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Local films featured in expanding Thin Line Film Festival in Denton

Local films featured in expanding Thin Line Film Festival in Denton

Local films featured in expanding Thin Line Film Festival in Denton
February 10
23:39 2014

Morgan Gentry // Staff Writer

In its seventh year, the Thin Line Film Festival will take place throughout theater venues and music venues on the Square, starting 6:30 p.m. at Feb. 12. More than 60 documentary films will be shown and thousands of people are expected to attend this year, according to officials.

Serve Denton, a nonprofit organization helping the less fortunate, will be the subject of the short documentary, “Serve Denton: Helping Nonprofits Change Lives,” about its methods of helping the underprivileged in Denton.

The 11-minute short will be featured in the “Shorts #4” collection at 2 p.m. on Feb. 16 at the Campus Theater.

“The reason we did the documentary is we have a really rich history in the Denton community,” Development director of Serve Denton Kayce Strader said. “It captured a lot of people who were involved in the story from the beginning.”

The nonprofit organization has existed for more than 30 years and wanted to share its story in a concise way, Strader said.

Along with the collaboration and communication with other nonprofits, Serve Denton is actively pursuing a 16-acre central campus in Denton, which would house nonprofits for $1 a year, enabling the helpers of the city to spend more money on the needy, according to the website.

With the help of Olive Tree Pictures, a nonprofit organization based in New York City that empowers international nonprofits and ministries through film and documentaries, Serve Denton, along with two other organizations, were granted short documentaries to help bring awareness to their causes.

“I think that everything starts with a dream,” film director Pat Denson said. “It was certainly a dream of Elinor Hughes [Denton mayor in 1976-1977 and one of the first women to hold a position in office], who did much of the difficult work at the beginning, and I was really drawn to the story of Serve Denton.“

Denson said working with Serve Denton over a three-day period was a pleasure for  her because of the great interest she has in the subject.

“In some ways these films are kind of promo pieces for the nonprofit, but that’s not why it’s in the festival,” said Festival Director Joshua Butler about the short. “It’s about an important local organization and it’s very well done.”

Making the cut

Other local films that will be in the festival are: “Querencia:” a short film about the bike shop that keeps Denton’s cyclist community rolling; “Sign Painters:” a feature about the past, present and future of sign makers; “United Way of Denton County:” a short film on the County’s nonprofit organization helping those in need; and “When We Were All Broncos;” a world premiere feature about the 1972 Denton high school football team that underwent desegregation.

Making the judgment call on what Thin Line thinks its audience will enjoy is crucial, but organizers always keep local topics in mind.  The short films may not have audiences sitting on the edge of their seat but it will engage them, which is one of the key components of a good documentary, Butler said.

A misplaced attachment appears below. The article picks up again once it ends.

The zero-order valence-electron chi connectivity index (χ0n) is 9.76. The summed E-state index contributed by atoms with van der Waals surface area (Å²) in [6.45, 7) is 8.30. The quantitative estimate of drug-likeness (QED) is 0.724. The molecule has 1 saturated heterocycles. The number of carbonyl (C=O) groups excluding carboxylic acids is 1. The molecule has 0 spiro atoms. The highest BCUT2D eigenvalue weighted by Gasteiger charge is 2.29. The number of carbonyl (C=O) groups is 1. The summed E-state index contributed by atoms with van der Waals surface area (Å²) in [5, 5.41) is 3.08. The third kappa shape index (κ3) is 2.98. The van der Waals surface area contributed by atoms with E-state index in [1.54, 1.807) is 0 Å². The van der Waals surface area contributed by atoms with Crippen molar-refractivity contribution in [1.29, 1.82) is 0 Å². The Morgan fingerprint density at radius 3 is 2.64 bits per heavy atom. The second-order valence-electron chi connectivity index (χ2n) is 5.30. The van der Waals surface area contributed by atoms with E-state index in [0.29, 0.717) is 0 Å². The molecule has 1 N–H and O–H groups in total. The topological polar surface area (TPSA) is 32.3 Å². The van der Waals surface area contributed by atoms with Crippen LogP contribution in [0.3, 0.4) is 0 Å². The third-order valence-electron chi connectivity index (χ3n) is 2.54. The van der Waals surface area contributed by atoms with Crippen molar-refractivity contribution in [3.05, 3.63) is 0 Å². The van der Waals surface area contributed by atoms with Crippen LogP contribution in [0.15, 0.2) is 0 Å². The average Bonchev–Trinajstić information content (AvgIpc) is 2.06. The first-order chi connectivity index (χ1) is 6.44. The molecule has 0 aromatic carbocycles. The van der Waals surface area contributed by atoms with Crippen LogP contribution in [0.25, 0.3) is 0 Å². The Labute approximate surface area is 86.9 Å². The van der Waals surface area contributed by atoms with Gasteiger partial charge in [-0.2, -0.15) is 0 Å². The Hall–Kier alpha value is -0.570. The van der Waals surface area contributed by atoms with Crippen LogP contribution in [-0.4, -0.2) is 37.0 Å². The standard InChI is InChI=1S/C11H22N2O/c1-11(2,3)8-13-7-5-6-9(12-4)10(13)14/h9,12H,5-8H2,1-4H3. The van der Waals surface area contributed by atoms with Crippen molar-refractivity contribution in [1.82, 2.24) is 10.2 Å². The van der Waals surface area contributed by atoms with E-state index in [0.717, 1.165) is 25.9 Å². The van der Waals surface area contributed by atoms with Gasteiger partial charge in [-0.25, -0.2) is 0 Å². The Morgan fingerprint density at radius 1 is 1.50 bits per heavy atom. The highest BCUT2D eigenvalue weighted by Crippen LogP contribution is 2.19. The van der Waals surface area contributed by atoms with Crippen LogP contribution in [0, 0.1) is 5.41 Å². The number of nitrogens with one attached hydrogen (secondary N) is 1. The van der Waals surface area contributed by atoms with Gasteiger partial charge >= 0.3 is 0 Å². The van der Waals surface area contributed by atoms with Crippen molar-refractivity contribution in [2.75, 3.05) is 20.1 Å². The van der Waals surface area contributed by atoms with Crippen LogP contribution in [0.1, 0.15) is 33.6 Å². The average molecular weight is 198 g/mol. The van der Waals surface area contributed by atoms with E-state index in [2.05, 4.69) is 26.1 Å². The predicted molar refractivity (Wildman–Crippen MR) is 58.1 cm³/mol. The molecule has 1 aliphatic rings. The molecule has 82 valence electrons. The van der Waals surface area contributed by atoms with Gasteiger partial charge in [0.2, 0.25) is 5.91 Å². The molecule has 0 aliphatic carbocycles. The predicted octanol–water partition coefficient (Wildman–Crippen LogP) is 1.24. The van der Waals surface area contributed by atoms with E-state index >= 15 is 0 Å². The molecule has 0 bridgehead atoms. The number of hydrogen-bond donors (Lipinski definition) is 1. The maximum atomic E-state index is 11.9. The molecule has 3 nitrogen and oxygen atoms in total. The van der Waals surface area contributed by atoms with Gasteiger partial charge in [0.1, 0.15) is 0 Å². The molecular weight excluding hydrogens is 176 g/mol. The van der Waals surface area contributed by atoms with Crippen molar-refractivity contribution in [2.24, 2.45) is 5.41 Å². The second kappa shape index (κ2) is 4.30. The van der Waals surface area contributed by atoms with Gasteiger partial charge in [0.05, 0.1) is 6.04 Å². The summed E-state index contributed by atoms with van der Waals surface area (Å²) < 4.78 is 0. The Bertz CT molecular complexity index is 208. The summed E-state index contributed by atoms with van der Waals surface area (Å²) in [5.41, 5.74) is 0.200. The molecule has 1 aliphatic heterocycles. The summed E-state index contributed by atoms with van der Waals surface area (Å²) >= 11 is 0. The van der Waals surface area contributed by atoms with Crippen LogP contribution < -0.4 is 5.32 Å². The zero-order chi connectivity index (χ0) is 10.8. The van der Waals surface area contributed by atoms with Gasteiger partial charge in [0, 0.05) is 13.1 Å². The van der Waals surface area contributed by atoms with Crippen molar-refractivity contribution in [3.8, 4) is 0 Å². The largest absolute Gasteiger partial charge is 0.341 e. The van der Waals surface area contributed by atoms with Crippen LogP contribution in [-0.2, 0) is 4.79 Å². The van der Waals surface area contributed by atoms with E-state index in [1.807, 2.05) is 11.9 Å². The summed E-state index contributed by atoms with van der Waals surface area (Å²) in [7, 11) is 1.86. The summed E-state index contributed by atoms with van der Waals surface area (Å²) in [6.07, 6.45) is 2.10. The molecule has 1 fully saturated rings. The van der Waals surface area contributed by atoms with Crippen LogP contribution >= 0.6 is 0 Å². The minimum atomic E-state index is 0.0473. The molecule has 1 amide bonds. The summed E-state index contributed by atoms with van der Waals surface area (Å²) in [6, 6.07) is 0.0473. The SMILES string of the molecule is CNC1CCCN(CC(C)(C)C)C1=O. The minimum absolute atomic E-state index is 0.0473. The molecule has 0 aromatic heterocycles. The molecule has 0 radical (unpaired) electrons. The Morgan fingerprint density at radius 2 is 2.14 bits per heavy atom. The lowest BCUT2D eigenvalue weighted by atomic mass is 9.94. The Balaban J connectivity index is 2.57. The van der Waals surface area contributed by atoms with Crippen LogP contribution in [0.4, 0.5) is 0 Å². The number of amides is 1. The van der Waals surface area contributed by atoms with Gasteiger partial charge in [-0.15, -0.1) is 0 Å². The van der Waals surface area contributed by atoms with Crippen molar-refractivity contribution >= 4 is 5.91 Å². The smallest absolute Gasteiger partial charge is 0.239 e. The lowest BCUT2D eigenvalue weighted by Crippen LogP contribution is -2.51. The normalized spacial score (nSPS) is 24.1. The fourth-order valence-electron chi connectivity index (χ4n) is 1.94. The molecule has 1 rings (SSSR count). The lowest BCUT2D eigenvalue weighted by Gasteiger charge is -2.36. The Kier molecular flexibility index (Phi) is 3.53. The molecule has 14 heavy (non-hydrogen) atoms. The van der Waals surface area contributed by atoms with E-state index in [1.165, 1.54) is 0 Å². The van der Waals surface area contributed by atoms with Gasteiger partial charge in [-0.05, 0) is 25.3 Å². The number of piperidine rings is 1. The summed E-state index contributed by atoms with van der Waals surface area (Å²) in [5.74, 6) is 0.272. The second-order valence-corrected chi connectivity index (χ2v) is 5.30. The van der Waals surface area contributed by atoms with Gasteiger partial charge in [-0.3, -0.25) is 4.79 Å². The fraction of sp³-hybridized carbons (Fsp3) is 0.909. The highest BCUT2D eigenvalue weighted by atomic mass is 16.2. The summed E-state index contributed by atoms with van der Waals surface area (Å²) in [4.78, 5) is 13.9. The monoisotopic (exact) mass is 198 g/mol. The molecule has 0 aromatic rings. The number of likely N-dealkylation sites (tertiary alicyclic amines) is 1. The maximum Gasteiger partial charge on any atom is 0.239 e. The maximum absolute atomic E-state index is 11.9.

“I’m a very harsh critic when it comes to documentaries,” Butler said. “It’s gotta be an interesting, engaging, entertaining film first and foremost.”

A musical addition

Being the first nonprofit organization to hold a multi-genre international documentary festival in Texas, Thin Line has continued to evolve.

Along with the short documentaries, the festival will feature three world premieres of “When we were all Broncos”, “Unleashed” and “My Toxic Backyard.” Thin Line organizers also added local music to the fray this season.

“Now it was really time to do something new and I always wanted to do a multimedia festival,” Butler said. “It’s just about creating the right size, keeping it manageable, making it successful and growing gradually and organically, just like we have done with the film festival over the last seven years.”

With acts like Sam Lao, Calhoun, Crypt Trip, Av the Great, Booty Fade, Fab Deuce, Jenny Robinson and numerous others, the festival is attempting to separate itself from other festival contenders.

Next year, Thin Line plans to add photography to the mix.

With the three-dimensional approach of film, music, and photography, Thin Line will have art from multiple mediums.

The plan is to have up to 50 walls around Denton displaying pictures from multiple categories, Butler said.

The photography will be a competitive and free aspect for festival goers to travel around Denton and see all the different  categories on display.

“There will be so many crossover opportunities and incorporate so many people into the festival,” Butler said. “I’m really looking forward to this new format of ours.”

Feature photo: The Campus Theatre in Denton off W. Hickory Street is hosting the Thin Line Film and Music Festival from Feb. 12-16. Photo by Zach Estrada / Intern Photographer  

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